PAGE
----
President Ram Nath Kovind will be in Dhaka to mark Bangladesh’s 50 years of Freedom. The 16th of December is also the day when the eastern command of the Pakistan army led by General AAK Niazi along with 93,000 soldiers lay down their arms and surrendered to the Indian and Bangladeshi forces. This brought the liberation war to an end and led to the birth of a free country. The loss of East Pakistan was a blow to the prestige of the Pakistan army at home. It has reinforced the Pakistan military’s suspicion of India and stiff opposition to Indian presence in Afghanistan. Pakistan had constantly accused India during the Hamid Karzai and Ashraf Ghani years of trying to fuel unrest in Balochistan through its consulate in Jalalabad. Now with the Taliban ruling in Afghanistan, Pakistan is breathing easy. Pakistan will fight tooth and nail to ensure that New Delhi does not get close to the new Taliban regime in Kabul.
President Kovind will be in Dhaka to mark the golden jubilee of this momentous occasion. This is his first visit to Bangladesh as well as the first time he is stepping out of the country since the pandemic.
President Kovind’s two-day state visit is at the invitation of Bangladesh President Abdul Hamid. He will be the chief guest at the victory celebrations to mark the occasion. There will be a military parade and a contingent of Indians from the three services will also take part. India under late prime minister Indira Gandhi played a significant role in the liberation of Bangladesh and Sheikh Hasina and her Awami League supporters have not forgotten that.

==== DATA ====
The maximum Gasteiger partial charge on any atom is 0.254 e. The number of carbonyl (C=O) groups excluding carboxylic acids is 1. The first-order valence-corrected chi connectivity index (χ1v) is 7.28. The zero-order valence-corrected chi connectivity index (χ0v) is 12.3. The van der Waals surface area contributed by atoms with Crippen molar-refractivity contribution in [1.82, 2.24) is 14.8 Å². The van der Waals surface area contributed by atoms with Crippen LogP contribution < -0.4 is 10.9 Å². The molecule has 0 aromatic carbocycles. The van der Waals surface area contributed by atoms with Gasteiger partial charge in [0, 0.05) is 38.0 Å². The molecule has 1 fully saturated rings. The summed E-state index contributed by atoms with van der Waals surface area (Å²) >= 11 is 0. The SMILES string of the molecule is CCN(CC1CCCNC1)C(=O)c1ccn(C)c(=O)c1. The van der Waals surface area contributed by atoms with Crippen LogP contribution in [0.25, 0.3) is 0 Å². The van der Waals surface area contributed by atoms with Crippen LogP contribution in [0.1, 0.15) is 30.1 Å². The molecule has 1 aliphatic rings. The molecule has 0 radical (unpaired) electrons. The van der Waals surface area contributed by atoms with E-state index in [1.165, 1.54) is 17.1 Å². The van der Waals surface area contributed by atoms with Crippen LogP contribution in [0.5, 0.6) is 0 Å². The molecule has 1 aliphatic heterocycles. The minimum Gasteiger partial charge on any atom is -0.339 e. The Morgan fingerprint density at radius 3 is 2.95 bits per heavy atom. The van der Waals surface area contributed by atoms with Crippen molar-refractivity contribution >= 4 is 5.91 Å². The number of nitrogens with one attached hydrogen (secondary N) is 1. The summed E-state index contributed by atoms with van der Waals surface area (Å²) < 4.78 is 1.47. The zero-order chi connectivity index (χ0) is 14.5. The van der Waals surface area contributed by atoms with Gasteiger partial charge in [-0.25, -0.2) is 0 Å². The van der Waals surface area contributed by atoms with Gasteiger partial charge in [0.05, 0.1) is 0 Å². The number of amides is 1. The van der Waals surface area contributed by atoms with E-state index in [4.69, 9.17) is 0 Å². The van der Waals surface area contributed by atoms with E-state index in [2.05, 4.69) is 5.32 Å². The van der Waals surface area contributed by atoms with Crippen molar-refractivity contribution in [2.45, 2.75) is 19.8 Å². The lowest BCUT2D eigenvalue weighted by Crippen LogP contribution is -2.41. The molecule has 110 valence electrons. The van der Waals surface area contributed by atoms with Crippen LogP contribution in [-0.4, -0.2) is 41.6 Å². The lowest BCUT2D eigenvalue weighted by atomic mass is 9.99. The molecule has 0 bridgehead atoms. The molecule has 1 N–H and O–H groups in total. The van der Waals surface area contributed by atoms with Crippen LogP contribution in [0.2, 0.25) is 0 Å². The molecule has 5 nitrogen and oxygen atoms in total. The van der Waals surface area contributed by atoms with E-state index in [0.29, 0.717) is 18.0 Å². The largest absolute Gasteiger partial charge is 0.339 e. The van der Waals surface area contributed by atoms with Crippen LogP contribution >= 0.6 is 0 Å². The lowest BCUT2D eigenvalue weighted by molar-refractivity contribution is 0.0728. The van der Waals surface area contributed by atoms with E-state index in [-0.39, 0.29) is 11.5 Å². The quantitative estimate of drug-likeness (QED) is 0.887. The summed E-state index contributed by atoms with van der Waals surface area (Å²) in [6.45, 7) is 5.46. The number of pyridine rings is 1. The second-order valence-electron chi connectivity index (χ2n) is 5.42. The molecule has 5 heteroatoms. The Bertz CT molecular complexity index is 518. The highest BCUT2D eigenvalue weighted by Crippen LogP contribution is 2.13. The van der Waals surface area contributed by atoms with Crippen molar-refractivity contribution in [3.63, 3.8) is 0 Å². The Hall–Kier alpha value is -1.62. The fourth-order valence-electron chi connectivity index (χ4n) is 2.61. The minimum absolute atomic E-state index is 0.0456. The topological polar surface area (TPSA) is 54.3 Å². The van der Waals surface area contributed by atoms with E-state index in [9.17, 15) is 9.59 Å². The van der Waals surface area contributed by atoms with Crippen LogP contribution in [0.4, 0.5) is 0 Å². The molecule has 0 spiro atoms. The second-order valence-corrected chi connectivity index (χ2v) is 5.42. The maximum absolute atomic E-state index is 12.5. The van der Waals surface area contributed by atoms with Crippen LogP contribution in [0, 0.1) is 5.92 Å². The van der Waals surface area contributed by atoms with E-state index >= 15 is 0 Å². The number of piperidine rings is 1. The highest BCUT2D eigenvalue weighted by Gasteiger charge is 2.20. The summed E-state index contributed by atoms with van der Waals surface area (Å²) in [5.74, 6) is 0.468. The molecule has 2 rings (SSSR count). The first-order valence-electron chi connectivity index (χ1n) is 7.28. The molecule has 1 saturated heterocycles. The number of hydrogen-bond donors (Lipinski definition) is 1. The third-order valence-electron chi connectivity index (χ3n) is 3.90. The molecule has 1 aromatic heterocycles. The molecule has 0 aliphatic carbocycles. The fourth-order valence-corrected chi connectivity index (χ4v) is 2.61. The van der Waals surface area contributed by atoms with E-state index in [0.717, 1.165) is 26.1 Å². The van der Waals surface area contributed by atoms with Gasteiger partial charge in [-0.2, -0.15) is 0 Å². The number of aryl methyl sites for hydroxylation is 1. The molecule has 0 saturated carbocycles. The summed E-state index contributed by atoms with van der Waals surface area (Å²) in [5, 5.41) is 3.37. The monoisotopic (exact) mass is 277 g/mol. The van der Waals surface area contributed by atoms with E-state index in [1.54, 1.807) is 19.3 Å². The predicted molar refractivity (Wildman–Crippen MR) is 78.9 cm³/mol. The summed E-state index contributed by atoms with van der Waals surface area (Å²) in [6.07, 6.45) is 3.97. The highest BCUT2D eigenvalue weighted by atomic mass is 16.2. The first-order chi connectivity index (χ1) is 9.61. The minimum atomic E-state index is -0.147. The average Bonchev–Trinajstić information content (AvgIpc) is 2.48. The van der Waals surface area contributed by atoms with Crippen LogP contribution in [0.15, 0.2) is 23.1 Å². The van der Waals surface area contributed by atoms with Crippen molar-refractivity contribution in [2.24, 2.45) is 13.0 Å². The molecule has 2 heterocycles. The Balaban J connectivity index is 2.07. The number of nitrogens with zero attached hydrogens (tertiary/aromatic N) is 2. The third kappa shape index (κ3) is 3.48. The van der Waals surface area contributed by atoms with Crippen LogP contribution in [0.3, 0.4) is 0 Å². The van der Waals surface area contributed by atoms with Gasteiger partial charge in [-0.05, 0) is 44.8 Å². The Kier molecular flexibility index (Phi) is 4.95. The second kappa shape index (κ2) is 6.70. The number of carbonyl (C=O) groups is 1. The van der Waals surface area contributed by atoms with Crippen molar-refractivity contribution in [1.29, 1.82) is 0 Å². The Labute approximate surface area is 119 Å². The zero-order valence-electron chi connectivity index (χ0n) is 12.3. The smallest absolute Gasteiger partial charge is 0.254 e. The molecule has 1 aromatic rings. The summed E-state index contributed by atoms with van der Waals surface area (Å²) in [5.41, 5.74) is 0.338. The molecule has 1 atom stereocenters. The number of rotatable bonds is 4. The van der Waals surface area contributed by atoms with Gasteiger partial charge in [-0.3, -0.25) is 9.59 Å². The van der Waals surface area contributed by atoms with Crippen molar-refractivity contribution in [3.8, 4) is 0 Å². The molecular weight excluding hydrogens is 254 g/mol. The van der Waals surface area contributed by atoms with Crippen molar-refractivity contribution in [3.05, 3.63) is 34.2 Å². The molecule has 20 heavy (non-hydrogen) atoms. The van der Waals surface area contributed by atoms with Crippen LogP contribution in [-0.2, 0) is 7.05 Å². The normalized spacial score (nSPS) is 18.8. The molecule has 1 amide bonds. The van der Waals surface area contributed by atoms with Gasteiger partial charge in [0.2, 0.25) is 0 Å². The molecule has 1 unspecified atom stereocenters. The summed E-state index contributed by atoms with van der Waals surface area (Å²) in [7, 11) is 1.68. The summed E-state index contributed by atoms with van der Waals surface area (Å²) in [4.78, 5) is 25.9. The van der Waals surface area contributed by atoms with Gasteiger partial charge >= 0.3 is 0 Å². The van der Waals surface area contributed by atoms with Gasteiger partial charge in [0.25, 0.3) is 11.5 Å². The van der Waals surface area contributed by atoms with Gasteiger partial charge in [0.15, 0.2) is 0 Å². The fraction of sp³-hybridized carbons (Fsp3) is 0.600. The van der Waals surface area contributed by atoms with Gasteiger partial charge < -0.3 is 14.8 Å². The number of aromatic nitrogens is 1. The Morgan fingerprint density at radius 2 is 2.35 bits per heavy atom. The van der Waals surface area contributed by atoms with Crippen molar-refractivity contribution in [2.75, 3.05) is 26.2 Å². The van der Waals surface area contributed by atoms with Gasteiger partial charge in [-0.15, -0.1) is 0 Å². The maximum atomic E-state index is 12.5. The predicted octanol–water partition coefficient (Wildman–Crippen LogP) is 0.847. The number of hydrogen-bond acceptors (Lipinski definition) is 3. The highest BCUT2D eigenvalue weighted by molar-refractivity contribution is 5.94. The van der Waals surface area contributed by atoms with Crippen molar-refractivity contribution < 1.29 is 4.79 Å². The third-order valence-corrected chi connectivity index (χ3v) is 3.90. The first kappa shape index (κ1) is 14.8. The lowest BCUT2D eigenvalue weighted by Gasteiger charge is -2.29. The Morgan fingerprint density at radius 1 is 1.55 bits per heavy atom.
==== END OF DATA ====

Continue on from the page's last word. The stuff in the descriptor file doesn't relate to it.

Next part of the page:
Over 1,000 Indian soldiers died in the war. The opposition Bangladesh Nationalist Party (BNP) and the Jamaat who once part of a BNP coalition do not share the Awami Leagues warmth towards India. The Jamaat was opposed to the liberation war and acted as fifth columnist during the liberation war.
The President will leave for Dhaka on Wednesday and one of his first visits will be to the National Martyr’s Memorial in the capital, where he will pay homage to all those who died for freedom. Approximately three million people died during the military crackdown by the Pakistan army in 1971, not just during the war, but during the period preceding the fighting when brute force was used on civilians. The infamous killing of intellectuals and students of Dhaka university, and atrocities committed on the civilian population supporting the independence movement. "India stood shoulder to shoulder with the people of Bangladesh…It was an article of faith for us,” foreign secretary Harsh Vardhan Shringla said at his news conference on Tuesday ahead of the President’s visit.
Prime Minister Sheikh Hasina as well as foreign minister Abdul Momen will call on President Kovind. Shringla said that India-Bangladesh ties was going through a golden period and Dhaka remained the central pillar of India’s neighbourhood first policy. He was in no mood to be reminded of the disquiet in Bangladesh over the National Register of Citizens (NRC), the Citizenship Amendment Act (CAA) or the communal flare-up in Bangladesh during the Durga Puja celebrations this year. Instead he focused on the positives in bilateral ties and pointed out that the political leadership of both countries "addressed issues that come up from time to time,’’ overall all this did not make a dent on the strong relations the two countries enjoyed. He said that the President’s visit was an "opportunity to renew our bonds." He went on to talk of the width and depth of the relationship saying despite the pandemic bilateral trade was showing a 14 per cent upward swing, from $9.46 billion last year to $10.78 billion now.
The President’s visit he pointed out was "to remember a great victory for a great cause." The mood at the moment is celebratory both in Delhi and in Dhaka and for now all unpleasant questions are being brushed under the carpet.